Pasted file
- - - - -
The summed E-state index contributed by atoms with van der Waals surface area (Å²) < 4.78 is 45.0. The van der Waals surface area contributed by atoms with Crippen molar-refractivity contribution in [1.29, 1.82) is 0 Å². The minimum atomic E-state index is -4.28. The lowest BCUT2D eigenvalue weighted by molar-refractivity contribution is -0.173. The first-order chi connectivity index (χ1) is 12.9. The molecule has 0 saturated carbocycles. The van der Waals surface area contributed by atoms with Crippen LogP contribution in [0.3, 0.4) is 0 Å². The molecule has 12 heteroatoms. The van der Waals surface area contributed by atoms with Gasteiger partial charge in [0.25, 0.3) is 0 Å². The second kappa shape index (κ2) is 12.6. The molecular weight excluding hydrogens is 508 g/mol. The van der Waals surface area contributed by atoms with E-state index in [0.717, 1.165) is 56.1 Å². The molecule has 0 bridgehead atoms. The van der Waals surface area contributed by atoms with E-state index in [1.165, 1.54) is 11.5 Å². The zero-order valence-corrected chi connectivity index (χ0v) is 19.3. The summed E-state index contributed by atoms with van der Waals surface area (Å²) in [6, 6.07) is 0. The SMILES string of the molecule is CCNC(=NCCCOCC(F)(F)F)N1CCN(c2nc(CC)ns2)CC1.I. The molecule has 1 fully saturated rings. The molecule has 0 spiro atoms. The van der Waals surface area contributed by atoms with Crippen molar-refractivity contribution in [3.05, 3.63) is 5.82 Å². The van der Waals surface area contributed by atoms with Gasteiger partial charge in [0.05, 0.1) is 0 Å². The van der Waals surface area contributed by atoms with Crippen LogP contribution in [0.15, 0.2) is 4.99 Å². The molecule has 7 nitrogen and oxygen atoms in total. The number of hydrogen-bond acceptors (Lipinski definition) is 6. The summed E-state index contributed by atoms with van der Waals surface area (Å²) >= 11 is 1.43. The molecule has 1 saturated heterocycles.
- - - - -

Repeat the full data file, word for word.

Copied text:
The summed E-state index contributed by atoms with van der Waals surface area (Å²) < 4.78 is 45.0. The van der Waals surface area contributed by atoms with Crippen molar-refractivity contribution in [1.29, 1.82) is 0 Å². The minimum atomic E-state index is -4.28. The lowest BCUT2D eigenvalue weighted by molar-refractivity contribution is -0.173. The first-order chi connectivity index (χ1) is 12.9. The molecule has 0 saturated carbocycles. The van der Waals surface area contributed by atoms with Crippen LogP contribution in [0.3, 0.4) is 0 Å². The molecule has 12 heteroatoms. The van der Waals surface area contributed by atoms with Gasteiger partial charge in [0.25, 0.3) is 0 Å². The second kappa shape index (κ2) is 12.6. The molecular weight excluding hydrogens is 508 g/mol. The van der Waals surface area contributed by atoms with E-state index in [0.717, 1.165) is 56.1 Å². The molecule has 0 bridgehead atoms. The van der Waals surface area contributed by atoms with E-state index in [1.165, 1.54) is 11.5 Å². The zero-order valence-corrected chi connectivity index (χ0v) is 19.3. The summed E-state index contributed by atoms with van der Waals surface area (Å²) in [6, 6.07) is 0. The SMILES string of the molecule is CCNC(=NCCCOCC(F)(F)F)N1CCN(c2nc(CC)ns2)CC1.I. The molecule has 1 fully saturated rings. The molecule has 0 spiro atoms. The van der Waals surface area contributed by atoms with Crippen molar-refractivity contribution in [3.05, 3.63) is 5.82 Å². The van der Waals surface area contributed by atoms with Gasteiger partial charge in [0.05, 0.1) is 0 Å². The van der Waals surface area contributed by atoms with Crippen LogP contribution in [0.15, 0.2) is 4.99 Å². The molecule has 7 nitrogen and oxygen atoms in total. The number of hydrogen-bond acceptors (Lipinski definition) is 6. The summed E-state index contributed by atoms with van der Waals surface area (Å²) >= 11 is 1.43. The molecule has 1 saturated heterocycles.